February, 2001



Libertarian Party Presidential candidate Harry Browne is not a newcomer to the rubber chicken network in politics. Already the most successful Libertarian candidate in a generation from his Presidential campaign in 1996, the 2000 Browne campaign was shooting for a vote total that simply could not be ignored by the national press or by the Dems and Reps. The mood of the American electorate appeared to favor greater freedom in our lives. Even the money available for campaigning was a lot more plentiful than it was for past campaigns. Party registration had grown 40% since 1996. With his experience and expanded backing, Harry Browne was assured of surpassing 1% of the national vote and could well go as high as 5%!

So why did the 2000 Harry Browne campaign end up with less than one-half of 1% of the national vote and fewer overall votes than the Libertarian ticket achieved in 1996?

The reasons are certainly many. The one offered by party apologists is that the close contest between Bush and Gore convinced voters to not "waste their vote" on a third party. After all, Nader and Buchanan's vote totals fell well below expectations also. Another reason for the disappointing results was that the protest vote itself was split four ways and Harry Browne had far less to spend than anyone with the exception of the National Taxpayers' Party. This is also true. But these facts are far from the whole story.

In this paper's view though there is another important reason the Harry Browne campaign did not capture the imagination and support of the American people. It was a failure of courage at a critical moment.

Last spring Harry Browne floated the idea of openly disregarding the campaign finance laws since they are unconstitutional in any event. Such a move would hopefully flock the press to a rebel candidate who was risking imprisonment for his views on individual freedom. With the openly partisan FEC as the government inquisitor and an accused who would never receive corrupting contributions from special interest groups anyway, this strategy had the potential to display for all to see the wall-to-wall hypocrisy that afflicts American national elections. The flood of media coverage over the heroic candidate could have catapulted Harry Browne to 10% in the polls and maybe provide him with a chance to debate Bush and Gore. If the idea flopped, even then, the Dems and Reps could only afford to be so punitive toward Harry without it backfiring. The Libertarian Party would have made a courageous stand on principle all the way to the Supreme Court proving what the present election laws really are.

On the critical side of this issue some question the spending priorities of the Browne campaign. Others question the effectiveness of the much-touted Browne television ads. Was recommending the abolition of Social Security in a 30 second ad the best way to appeal to voters? Was there too much of a focus on a less than glamorous candidate in the television spots? Bush and Gore did not display their monotonous sides much in their television ads. These are valid criticisms.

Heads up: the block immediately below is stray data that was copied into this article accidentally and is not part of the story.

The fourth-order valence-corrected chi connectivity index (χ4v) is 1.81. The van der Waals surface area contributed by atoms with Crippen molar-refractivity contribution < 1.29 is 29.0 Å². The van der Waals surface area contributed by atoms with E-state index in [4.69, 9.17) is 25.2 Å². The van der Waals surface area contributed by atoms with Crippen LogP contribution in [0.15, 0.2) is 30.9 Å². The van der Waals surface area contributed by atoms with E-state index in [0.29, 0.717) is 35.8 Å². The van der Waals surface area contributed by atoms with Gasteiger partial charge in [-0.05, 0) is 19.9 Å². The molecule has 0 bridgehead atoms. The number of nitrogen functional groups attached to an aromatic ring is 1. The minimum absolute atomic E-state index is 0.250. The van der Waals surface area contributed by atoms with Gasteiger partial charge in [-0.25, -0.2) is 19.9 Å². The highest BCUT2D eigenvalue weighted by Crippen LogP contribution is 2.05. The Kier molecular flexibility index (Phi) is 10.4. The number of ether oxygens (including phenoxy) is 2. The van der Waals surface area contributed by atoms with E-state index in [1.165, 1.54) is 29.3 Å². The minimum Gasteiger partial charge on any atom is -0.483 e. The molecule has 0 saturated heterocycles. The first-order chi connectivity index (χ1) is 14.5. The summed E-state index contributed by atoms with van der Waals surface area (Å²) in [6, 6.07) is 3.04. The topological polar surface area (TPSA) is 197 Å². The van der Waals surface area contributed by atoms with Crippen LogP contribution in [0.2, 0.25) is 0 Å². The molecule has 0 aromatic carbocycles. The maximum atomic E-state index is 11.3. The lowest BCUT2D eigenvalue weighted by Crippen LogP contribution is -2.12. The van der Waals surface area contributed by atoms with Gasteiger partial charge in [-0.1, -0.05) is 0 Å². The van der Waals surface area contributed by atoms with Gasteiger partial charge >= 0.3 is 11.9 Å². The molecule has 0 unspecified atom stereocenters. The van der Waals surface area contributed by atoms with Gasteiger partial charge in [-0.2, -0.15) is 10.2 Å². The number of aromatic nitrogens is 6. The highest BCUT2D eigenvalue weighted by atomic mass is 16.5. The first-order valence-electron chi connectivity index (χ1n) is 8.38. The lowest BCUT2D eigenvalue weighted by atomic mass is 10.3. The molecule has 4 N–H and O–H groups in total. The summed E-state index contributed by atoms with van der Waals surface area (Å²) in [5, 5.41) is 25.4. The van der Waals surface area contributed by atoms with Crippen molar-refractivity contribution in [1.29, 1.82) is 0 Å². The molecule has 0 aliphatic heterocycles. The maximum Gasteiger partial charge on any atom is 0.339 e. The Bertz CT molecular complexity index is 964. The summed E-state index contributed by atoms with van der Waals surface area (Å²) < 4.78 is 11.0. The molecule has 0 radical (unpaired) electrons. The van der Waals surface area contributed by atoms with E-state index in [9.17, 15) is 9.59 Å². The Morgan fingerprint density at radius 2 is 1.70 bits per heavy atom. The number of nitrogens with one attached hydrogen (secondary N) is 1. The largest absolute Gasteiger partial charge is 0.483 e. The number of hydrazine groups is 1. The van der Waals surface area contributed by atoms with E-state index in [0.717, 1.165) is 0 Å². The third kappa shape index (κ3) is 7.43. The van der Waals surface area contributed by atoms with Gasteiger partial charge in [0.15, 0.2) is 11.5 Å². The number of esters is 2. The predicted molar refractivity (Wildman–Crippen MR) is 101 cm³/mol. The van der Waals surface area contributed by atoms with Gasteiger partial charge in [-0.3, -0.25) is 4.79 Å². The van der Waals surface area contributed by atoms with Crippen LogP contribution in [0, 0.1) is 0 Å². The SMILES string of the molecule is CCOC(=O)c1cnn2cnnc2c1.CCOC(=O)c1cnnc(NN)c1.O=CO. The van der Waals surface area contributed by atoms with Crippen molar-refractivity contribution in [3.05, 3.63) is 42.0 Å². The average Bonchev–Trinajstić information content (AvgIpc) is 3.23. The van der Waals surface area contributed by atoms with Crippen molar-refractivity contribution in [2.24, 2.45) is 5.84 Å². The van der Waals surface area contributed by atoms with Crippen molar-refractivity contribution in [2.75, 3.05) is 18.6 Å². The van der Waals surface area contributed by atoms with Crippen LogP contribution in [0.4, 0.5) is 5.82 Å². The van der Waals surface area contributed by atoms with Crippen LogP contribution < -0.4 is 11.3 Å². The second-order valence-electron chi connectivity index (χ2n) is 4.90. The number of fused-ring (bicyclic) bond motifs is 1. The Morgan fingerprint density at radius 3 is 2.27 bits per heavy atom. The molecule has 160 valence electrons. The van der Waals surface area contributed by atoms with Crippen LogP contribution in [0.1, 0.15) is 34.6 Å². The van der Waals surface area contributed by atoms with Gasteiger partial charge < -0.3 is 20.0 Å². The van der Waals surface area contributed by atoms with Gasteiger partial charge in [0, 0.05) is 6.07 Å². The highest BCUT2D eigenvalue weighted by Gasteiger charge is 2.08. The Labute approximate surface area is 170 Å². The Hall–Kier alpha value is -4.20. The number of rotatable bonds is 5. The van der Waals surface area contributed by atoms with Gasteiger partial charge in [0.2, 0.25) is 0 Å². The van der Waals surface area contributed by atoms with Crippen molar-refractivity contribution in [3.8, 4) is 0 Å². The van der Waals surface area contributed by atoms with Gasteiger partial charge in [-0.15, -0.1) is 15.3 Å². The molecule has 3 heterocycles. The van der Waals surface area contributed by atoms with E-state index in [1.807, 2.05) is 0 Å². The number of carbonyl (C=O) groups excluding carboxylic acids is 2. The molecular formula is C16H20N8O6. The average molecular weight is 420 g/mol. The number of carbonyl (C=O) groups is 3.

But someone or everyone chickened out. There was not enough money to pay Beltway lawyers for their predictions about how the lawsuits might go. We could not risk the future of the national party to judgments owing to the FEC. What if people actually had to go to jail for their beliefs? No one wished to contemplate the usual price for civil disobedience towards tyrants. So, not surprisingly and as the old truism goes: No guts, no glory.

Hopefully someday our party will have a national candidate with all of the courage of his or her convictions.


It was an election doomed to be decided in a less than satisfactory way. Gore could only win the Presidency by convincing the Florida courts to give him a third chance. Bush could more easily win the Presidency, but with fewer overall votes than Gore.

But the way this election was decided did more lasting harm to our nation than shady deal making in the Electoral College or in the Congress could ever have done. The five "conservative" justices of the U.S. Supreme Court who chose to decide the election on their own trashed not only their own supposed philosophy of lesser federal power, but even more so the very notion that the law constitutes more than the mere whims of powerful people.

Look at some of the constitutional principles this Washington power play flaunted: 1. The States are the final arbiters of their election procedures, 2. Equal protection scrutiny is largely for the benefit of historically disadvantaged groups, 3. Presidential Electors can be selected as late as when Congress convenes in January following the election, 4. Courts are to stay out of election controversies to the maximum extent possible, 5. Judges should not take nakedly partisan stands under circumstances where their own independence of judgment is already in question. In the end, not one of these limitations could sway the temptation to reach out to control the future. No judicial decision in the history of American jurisprudence has twisted the Constitution so savagely in order to reach a desired result.

The Rehnquist court, and especially Justice Antonin Scalia, will always be best remembered for the day the Presidency was stolen. Justice Scalia obviously has little interest in "strict construction" when it comes to the opportunity to become Chief Justice with newly appointed soul-mates. President Bush is certain to show his gratitude for the central role five Beltway Scalia Reps in black robes played in winning the White House for the good guys. Count on it.

When the opportunity to seize power presents itself, America now knows whose votes are the only ones that truly count.

Power Grabber


Although the Libertarian Party was invisible in national news coverage of the 2000 elections, some milestones were met.